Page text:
Interleukin-10 (IL-10) has been identified as one of the key anti-inflammatory cytokines in the inflammatory cascade as it decreases the production of inflammatory molecules, such as TNF-α, interferon (IFN)-γ, IL-12, reactive nitric oxide metabolites, major histocompatibility complex molecules [4] and inhibits antigen-specific cytotoxic T cells [5]. IL-10 has been shown to be elevated after trauma [6] and is well correlated with the development of sepsis and outcome in patients with major trauma [7, 8]. Previous studies have demonstrated that variation in IL-10 production is largely genetically determined through variations in the promoter region [9, 10]. The IL-10 5′-flanking region, which controls transcription, is polymorphic, with two microsatellites between −4000 and −1100, and three SNPs (−1082, −819, −592) [11]. Moreover, the IL-10 −1082AA genotype is related to lower production of IL-10, and carriers with heterozygous AG genotype and homozygous GG genotype have significantly increased inducibility of IL-10 production after stimulation [1214].

To date, several studies have investigated the association of IL-10 polymorphisms with sepsis susceptibility but their findings lack consistency and remain inconclusive. Only one meta-analysis has investigated the association between the IL-10 −1082A/G polymorphism and sepsis risk [15]. This paper from 2013, included 11 studies published before September 2012, and concluded that the IL-10 −1082A/G polymorphism has an association with susceptibility to sepsis but the inclusion of overlapping studies [16, 17] might have biased their findings. We performed an initial systematic literature search which revealed several other studies on the −1082A/G polymorphism not cited in [15]. This therefore prompted a meta-analysis to investigate further associations between three widely evaluated variants of IL-10: −592C/A (rs1 800 872), −819C/T (rs1 800 871), and −1082A/G (rs1 800 896), and sepsis susceptibility.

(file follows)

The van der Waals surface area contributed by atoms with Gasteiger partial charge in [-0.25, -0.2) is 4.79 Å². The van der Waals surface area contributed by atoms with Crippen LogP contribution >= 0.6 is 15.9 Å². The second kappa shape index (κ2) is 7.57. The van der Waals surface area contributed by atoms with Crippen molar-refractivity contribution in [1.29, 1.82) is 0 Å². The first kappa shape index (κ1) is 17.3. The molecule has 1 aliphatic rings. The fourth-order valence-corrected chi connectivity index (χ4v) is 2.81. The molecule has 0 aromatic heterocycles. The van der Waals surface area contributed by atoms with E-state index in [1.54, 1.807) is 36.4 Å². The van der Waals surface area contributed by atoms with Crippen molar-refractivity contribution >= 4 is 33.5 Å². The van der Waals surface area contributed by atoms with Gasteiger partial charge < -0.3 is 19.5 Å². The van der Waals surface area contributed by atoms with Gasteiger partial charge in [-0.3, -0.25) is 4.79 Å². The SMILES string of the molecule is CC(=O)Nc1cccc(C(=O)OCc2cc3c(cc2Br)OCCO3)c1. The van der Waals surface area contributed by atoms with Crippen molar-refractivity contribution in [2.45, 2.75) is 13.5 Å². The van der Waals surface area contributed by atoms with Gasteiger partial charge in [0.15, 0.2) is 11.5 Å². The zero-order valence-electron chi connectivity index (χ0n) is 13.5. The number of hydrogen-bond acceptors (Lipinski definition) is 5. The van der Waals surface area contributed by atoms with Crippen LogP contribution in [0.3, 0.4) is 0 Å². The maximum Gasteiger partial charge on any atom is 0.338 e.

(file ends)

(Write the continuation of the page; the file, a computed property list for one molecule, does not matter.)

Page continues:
Literature search

A systematic literature search for published papers was performed in Pubmed, EMBASE, and Web of Science for the period up to 8 October 2013. The following key terms were used: (interleukin-10 OR IL10 OR IL-10) AND (polymorphism OR mutation OR variant) AND (sepsis OR septic). The references of original research reports and review articles were also searched. Studies fulfilling all of the following selection criteria were included: (1) they evaluated the association between polymorphisms in the IL-10 gene and risk of sepsis; (2) they were case-control or cohort studies; (3) they provided data on the genotype or allele counts of at least one polymorphism. Studies were excluded if any of the following features were identified: (1) they were not relevant to IL-10 polymorphisms and sepsis; (2) they were non-clinical; (3) they were reviews or comments. Only English-language publications were included. For overlapping studies, the one with the largest sample size was included.